Information Technology Specialist: Job Description and Requirements

Information technology specialists work in positions using computer-based information systems. They work with both software applications and computer hardware.

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Information Technology Specialist Job Description

Information technologists generally design, operate or maintain technology products. Not limited to employment with technology companies, information technology (IT) specialists may work with any businesses, agencies or organizations that use technology or manage large amounts of information. Regardless of the sector they work in, IT specialists usually provide similar services related to software, hardware, databases, Web resources, networks and enterprise systems.

Duties of an information technology specialist can include network management, software development and database administration. IT specialists may also provide technical support to a business or an organization's employees and train non-technical workers on the business's information systems. Advanced information technology specialists may design systems and assess the effectiveness of technology resources already in use or new systems that are being implemented. Additionally, they will determine the practicality of changes and modification of systems.

IT specialists will also work with external partners, including consultants, agencies and vendors, to arrive at the most appropriate system or integration of multiple systems. With information technology constantly changing, specialists must stay up-to-date on emerging technologies and the potential effectiveness of these advancements in their current system.

According to the U.S. Bureau of Labor Statistics (BLS), computer support specialists, who share many responsibilities with IT specialists, could expect an increase of 18% in job opportunities from 2010-2020. Similarly, network and systems administrators could expect an increase of 28% during the same time period. Computer network support specialists earned an average annual wage of $62,960 in May 2012, while network and systems administrators earned an average of $76,320 per year, reports the BLS.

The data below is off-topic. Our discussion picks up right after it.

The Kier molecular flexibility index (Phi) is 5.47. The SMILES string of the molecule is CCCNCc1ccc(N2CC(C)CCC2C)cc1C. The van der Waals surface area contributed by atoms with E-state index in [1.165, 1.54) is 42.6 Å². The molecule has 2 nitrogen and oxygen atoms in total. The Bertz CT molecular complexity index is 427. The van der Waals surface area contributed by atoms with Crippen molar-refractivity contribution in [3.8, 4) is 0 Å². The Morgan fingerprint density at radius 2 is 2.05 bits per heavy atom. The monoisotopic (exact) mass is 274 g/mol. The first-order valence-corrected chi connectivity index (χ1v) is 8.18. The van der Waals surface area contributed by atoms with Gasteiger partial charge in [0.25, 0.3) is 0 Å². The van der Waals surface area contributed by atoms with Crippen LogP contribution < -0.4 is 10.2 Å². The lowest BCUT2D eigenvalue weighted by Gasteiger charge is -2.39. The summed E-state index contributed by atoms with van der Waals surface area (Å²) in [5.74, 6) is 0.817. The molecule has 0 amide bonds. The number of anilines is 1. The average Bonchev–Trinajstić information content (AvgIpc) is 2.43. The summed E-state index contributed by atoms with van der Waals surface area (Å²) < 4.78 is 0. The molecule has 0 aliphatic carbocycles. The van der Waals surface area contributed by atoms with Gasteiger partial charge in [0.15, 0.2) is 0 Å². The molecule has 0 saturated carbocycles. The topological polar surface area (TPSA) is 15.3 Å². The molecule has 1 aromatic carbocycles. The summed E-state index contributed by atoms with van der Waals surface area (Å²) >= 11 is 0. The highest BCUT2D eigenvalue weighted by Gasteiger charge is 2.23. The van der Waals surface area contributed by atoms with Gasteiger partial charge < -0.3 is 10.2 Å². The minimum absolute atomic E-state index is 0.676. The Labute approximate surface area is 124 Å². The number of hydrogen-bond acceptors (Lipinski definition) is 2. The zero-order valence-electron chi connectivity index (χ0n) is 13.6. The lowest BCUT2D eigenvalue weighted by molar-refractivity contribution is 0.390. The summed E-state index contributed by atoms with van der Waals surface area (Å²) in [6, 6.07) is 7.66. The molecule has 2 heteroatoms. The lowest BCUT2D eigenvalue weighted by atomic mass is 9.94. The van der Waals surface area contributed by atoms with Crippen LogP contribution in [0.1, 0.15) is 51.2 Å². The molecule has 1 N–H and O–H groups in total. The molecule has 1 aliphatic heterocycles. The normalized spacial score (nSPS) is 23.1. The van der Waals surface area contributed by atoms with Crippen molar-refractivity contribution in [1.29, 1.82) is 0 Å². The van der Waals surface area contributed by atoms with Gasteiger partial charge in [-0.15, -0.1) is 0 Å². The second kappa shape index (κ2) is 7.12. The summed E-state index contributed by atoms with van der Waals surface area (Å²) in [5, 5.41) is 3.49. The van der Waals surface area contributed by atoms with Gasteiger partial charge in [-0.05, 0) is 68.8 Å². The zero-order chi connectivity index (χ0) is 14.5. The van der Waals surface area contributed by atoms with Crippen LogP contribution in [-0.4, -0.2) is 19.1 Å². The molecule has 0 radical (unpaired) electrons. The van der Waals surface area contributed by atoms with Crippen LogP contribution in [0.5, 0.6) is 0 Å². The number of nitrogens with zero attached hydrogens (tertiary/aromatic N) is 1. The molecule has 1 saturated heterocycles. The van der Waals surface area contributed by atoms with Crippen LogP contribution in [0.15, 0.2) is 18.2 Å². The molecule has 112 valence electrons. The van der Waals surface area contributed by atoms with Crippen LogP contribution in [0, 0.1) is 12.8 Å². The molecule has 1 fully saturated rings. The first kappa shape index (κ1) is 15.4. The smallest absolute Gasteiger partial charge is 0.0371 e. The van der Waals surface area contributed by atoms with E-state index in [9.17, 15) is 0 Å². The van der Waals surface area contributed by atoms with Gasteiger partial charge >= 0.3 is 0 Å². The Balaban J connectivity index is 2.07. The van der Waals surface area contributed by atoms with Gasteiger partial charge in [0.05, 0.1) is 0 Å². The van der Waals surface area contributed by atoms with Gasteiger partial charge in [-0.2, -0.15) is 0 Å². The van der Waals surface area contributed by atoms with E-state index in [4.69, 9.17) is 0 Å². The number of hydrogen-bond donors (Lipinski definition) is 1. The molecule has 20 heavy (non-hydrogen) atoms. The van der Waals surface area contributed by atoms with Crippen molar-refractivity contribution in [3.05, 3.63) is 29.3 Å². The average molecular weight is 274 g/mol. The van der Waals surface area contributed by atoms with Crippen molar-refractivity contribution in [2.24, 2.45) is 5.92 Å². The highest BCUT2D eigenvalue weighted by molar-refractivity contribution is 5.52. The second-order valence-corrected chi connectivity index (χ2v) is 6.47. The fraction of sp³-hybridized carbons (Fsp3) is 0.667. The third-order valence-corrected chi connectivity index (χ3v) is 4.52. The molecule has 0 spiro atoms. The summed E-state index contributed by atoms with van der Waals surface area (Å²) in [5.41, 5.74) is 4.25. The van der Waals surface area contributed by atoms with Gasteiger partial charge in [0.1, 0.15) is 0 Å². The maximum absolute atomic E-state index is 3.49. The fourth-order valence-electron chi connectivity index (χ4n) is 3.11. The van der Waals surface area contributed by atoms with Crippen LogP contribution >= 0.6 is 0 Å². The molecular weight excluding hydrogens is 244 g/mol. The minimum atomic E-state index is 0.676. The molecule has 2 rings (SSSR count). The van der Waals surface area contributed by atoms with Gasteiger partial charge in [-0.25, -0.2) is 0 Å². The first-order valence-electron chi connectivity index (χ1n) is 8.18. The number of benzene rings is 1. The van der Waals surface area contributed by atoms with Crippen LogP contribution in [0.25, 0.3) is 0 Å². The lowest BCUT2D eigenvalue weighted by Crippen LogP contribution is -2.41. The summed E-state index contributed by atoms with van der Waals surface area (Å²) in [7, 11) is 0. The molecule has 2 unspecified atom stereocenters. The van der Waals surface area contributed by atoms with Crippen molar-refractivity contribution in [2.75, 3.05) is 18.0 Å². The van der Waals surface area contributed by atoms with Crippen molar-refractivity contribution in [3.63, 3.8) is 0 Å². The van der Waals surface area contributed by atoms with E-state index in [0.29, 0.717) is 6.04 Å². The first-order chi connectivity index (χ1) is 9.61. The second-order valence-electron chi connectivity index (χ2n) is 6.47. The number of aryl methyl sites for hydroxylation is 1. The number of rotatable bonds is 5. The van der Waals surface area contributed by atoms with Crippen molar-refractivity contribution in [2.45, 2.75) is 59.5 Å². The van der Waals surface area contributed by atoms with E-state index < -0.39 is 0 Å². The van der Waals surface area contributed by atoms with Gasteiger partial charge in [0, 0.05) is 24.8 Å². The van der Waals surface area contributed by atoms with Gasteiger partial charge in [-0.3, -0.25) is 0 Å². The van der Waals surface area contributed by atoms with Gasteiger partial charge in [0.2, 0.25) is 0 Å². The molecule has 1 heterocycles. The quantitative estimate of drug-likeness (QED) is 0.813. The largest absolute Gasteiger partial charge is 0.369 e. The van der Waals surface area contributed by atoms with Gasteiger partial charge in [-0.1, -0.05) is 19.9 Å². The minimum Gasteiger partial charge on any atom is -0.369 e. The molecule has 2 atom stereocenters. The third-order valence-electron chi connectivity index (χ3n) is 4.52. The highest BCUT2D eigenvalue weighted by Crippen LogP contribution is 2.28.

Requirements

Training for an IT specialist can range from a few months in a certificate program to a doctoral degree. A majority of information technology specialists have completed a bachelor's degree program or higher, according to the U.S. Bureau of Labor Statistics (www.bls.gov). Majors that prepare a person for work as an IT specialist include:

  • Computer science
  • Information science
  • Mathematics
  • Engineering
  • Statistics
  • Operations research

Entry-level positions require demonstrated computer knowledge and skills. Experience with multiple programming languages and diverse software and hardware is often expected.

Information technology specialists may earn certification on particular systems or technologies used regularly. Cisco, Oracle and Microsoft offer certification for their IT products. Three levels for the Certified IT Specialist credential are offered through The Open Group and are independent of any software vendor or hardware manufacturer. Certifications are voluntary but attest to knowledge and documented abilities for prospective employers. According to the U.S. Census Bureau other requirements might include training and experience in communication systems and networks, Internet and intranet development, data encryption and security (www.census.gov).

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    Areas of study you may find at Cornell University include:
      • Graduate: Doctorate, First Professional Degree, Master
      • Non-Degree: Coursework
      • Undergraduate: Bachelor
    • Computer Sciences
      • Computer and Information Sciences, General
        • Information Technology
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    • Wisconsin (1 campus)
    Areas of study you may find at Marquette University include:
      • Graduate: Doctorate, First Professional Degree, Master
      • Post Degree Certificate: First Professional Certificate, Postbaccalaureate Certificate
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    • Pennsylvania (1 campus)
    Areas of study you may find at Temple University include:
      • Graduate: Doctorate, First Professional Degree, Master
      • Post Degree Certificate: First Professional Certificate, Post Master's Certificate
      • Undergraduate: Associate, Bachelor
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    • Columbia (D.C.) (1 campus)
    Areas of study you may find at George Washington University include:
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      • Undergraduate: Associate, Bachelor
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Source: Bureau of Labor Statistics